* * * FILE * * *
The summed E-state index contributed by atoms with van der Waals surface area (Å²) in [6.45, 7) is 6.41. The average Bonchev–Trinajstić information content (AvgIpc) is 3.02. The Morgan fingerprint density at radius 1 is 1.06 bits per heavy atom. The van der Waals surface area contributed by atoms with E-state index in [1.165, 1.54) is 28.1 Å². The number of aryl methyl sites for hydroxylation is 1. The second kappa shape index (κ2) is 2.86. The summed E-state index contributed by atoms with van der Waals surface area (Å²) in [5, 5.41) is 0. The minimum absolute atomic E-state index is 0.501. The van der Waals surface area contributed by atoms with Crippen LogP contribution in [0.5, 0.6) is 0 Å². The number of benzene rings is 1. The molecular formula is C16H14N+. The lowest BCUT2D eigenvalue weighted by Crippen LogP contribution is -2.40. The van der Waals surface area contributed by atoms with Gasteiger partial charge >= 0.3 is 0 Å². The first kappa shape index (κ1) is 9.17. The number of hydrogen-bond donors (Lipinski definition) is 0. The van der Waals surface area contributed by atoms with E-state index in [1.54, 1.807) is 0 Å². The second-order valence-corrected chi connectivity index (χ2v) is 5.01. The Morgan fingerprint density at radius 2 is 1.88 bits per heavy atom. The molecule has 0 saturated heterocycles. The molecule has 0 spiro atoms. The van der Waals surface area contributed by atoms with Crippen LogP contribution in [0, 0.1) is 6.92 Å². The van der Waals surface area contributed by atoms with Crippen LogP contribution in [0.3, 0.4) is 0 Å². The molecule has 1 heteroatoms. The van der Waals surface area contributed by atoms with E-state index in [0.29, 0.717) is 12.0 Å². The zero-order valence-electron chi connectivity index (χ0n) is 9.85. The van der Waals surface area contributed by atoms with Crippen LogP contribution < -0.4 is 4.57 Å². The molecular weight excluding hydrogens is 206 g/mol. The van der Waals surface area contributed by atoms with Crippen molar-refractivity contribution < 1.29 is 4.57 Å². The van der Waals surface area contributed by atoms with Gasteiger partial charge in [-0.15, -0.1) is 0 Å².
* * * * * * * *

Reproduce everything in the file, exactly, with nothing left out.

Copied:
The summed E-state index contributed by atoms with van der Waals surface area (Å²) in [6.45, 7) is 6.41. The average Bonchev–Trinajstić information content (AvgIpc) is 3.02. The Morgan fingerprint density at radius 1 is 1.06 bits per heavy atom. The van der Waals surface area contributed by atoms with E-state index in [1.165, 1.54) is 28.1 Å². The number of aryl methyl sites for hydroxylation is 1. The second kappa shape index (κ2) is 2.86. The summed E-state index contributed by atoms with van der Waals surface area (Å²) in [5, 5.41) is 0. The minimum absolute atomic E-state index is 0.501. The van der Waals surface area contributed by atoms with Crippen LogP contribution in [0.5, 0.6) is 0 Å². The number of benzene rings is 1. The molecular formula is C16H14N+. The lowest BCUT2D eigenvalue weighted by Crippen LogP contribution is -2.40. The van der Waals surface area contributed by atoms with Gasteiger partial charge >= 0.3 is 0 Å². The first kappa shape index (κ1) is 9.17. The number of hydrogen-bond donors (Lipinski definition) is 0. The van der Waals surface area contributed by atoms with E-state index in [1.54, 1.807) is 0 Å². The second-order valence-corrected chi connectivity index (χ2v) is 5.01. The Morgan fingerprint density at radius 2 is 1.88 bits per heavy atom. The molecule has 0 saturated heterocycles. The molecule has 0 spiro atoms. The van der Waals surface area contributed by atoms with Crippen LogP contribution in [0, 0.1) is 6.92 Å². The van der Waals surface area contributed by atoms with Crippen LogP contribution in [0.3, 0.4) is 0 Å². The molecule has 1 heteroatoms. The van der Waals surface area contributed by atoms with E-state index in [0.29, 0.717) is 12.0 Å². The zero-order valence-electron chi connectivity index (χ0n) is 9.85. The van der Waals surface area contributed by atoms with Crippen LogP contribution < -0.4 is 4.57 Å². The molecular weight excluding hydrogens is 206 g/mol. The van der Waals surface area contributed by atoms with Crippen molar-refractivity contribution < 1.29 is 4.57 Å². The van der Waals surface area contributed by atoms with Gasteiger partial charge in [-0.15, -0.1) is 0 Å².